How the BCG vaccine works
BCG vaccine has a weakened form of the bacteria that cause tuberculosis (TB). The vaccine doesn't cause TB, but helps your baby develop immunity against the disease.
TB is a serious infectious disease that can lead to TB meningitis in babies. Most people in Northern Ireland recover fully after treatment. TB meningitis can be fatal or cause severe disability.
How TB is spread
You can only catch TB from someone coughing whose lungs or throat are already infected.
Symptoms of TB
TB can affect any part of the body. You should contact the doctor if you or your baby:
- have a cough that lasts longer than three weeks
- have a fever
- sweat especially at night
- have weight loss
- cough up blood
- Your local doctor (GP)
When the BCG vaccine is given
The vaccine is given to a baby if they're at risk of contact with someone who has TB. They could be at risk because:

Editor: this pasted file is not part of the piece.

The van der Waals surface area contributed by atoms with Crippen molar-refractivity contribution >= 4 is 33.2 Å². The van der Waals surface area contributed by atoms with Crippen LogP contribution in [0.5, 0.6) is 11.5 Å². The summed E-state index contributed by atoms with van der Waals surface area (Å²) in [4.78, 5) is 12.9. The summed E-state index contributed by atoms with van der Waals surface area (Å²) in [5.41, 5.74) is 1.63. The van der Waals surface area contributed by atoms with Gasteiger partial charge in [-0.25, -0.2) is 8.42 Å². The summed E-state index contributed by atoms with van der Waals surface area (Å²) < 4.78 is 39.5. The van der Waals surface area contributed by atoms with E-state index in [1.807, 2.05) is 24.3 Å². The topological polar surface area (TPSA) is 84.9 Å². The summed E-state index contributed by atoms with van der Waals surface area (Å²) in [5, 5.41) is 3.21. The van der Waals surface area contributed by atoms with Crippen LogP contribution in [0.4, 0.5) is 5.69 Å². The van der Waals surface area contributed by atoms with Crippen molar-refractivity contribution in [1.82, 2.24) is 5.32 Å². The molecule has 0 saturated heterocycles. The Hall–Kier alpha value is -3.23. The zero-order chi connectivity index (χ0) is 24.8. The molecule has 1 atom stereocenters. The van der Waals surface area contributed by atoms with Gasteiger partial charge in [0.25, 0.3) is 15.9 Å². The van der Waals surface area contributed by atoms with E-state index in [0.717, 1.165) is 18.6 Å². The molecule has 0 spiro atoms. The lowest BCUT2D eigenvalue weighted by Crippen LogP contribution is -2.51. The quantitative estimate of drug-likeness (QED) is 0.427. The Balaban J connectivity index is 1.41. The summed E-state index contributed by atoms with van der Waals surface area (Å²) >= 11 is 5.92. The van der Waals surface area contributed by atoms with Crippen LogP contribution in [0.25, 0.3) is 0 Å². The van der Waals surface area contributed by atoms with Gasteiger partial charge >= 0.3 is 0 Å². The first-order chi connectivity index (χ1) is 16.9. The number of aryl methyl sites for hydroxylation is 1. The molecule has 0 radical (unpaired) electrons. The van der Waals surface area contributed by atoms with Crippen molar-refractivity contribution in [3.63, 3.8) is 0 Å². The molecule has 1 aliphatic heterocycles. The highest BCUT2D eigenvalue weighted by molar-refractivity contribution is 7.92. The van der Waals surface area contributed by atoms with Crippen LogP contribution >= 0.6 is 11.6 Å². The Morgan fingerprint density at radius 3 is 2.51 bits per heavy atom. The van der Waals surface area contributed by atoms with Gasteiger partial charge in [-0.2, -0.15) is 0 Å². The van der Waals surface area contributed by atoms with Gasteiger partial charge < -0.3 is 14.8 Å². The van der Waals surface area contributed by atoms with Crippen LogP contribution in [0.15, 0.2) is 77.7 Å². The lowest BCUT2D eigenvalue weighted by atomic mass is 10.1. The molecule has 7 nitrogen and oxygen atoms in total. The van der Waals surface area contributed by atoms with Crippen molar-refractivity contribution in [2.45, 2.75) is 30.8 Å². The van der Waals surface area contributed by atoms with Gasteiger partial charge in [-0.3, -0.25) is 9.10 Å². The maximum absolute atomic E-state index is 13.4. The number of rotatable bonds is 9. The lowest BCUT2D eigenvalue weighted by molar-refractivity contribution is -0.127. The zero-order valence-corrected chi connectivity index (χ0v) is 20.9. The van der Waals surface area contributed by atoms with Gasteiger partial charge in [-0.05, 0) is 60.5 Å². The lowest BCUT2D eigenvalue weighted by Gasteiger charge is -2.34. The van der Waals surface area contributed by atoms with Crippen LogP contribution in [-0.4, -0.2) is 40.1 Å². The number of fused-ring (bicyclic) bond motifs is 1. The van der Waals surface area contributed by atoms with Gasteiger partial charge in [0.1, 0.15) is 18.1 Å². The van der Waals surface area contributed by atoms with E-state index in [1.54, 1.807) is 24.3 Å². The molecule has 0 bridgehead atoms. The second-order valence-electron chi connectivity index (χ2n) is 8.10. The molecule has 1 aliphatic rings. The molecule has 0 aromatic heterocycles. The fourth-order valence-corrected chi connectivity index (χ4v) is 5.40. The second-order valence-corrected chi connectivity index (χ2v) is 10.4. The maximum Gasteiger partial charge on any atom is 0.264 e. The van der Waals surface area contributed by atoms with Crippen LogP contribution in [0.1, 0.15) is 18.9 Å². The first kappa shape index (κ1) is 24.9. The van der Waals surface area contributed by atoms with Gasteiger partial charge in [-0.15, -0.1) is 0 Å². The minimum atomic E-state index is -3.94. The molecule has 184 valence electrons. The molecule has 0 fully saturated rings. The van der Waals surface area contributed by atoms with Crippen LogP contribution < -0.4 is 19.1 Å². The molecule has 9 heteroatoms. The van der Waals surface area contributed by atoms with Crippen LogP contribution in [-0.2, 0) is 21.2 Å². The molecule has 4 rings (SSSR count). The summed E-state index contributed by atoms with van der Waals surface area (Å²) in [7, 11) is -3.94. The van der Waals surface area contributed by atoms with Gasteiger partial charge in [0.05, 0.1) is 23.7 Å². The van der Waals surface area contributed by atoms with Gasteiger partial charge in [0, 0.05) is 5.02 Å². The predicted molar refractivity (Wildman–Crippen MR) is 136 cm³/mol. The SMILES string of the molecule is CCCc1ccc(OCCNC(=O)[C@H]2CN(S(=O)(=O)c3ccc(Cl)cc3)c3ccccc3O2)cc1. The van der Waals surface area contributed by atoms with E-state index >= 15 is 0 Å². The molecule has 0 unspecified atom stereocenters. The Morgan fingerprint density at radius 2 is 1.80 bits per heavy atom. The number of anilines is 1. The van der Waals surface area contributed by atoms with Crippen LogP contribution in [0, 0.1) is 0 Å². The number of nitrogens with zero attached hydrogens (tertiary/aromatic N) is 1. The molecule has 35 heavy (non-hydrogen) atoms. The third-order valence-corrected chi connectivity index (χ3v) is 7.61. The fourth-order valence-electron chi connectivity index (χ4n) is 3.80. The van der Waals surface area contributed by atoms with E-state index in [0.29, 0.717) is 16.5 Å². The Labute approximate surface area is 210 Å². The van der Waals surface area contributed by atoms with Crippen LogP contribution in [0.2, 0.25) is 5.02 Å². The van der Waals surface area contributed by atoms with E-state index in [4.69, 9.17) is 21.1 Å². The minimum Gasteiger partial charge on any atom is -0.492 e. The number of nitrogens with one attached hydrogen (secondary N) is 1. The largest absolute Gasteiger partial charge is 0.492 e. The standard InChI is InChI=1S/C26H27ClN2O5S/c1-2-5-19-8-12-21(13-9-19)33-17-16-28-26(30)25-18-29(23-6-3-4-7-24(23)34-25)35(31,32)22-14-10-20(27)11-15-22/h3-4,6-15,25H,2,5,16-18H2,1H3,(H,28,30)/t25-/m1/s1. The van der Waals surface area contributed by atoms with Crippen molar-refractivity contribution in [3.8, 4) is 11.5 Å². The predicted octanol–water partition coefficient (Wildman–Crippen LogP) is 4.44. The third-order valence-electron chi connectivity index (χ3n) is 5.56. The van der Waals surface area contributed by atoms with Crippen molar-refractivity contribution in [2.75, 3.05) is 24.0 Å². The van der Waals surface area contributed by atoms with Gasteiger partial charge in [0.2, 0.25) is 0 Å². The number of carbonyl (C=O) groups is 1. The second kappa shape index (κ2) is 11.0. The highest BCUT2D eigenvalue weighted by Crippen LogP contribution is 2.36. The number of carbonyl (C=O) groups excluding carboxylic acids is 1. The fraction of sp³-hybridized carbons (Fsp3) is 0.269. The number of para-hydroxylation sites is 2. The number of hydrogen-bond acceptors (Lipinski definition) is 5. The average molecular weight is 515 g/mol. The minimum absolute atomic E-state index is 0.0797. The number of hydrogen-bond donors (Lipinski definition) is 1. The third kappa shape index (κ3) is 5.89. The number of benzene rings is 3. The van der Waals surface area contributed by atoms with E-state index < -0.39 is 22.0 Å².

- they live in an area with high rates of TB
- their parents or grandparents are from a country with high rates of TB
The vaccine is offered when your baby is newborn in hospital or after you bring your baby home.
How the vaccine is given
Your baby will get the BCG vaccination in the upper part of the left arm.
Asking for BCG vaccination
The vaccine is only offered to people at risk of tuberculosis infection. You or your child will be assessed to check you're eligible for vaccination.
For more information about the vaccine and tuberculosis, go to:
- BCG and your baby: protecting your baby against TB (Public Health Agency website)
- TB (Tuberculosis): the disease, its treatment and prevention (Public Health Agency website)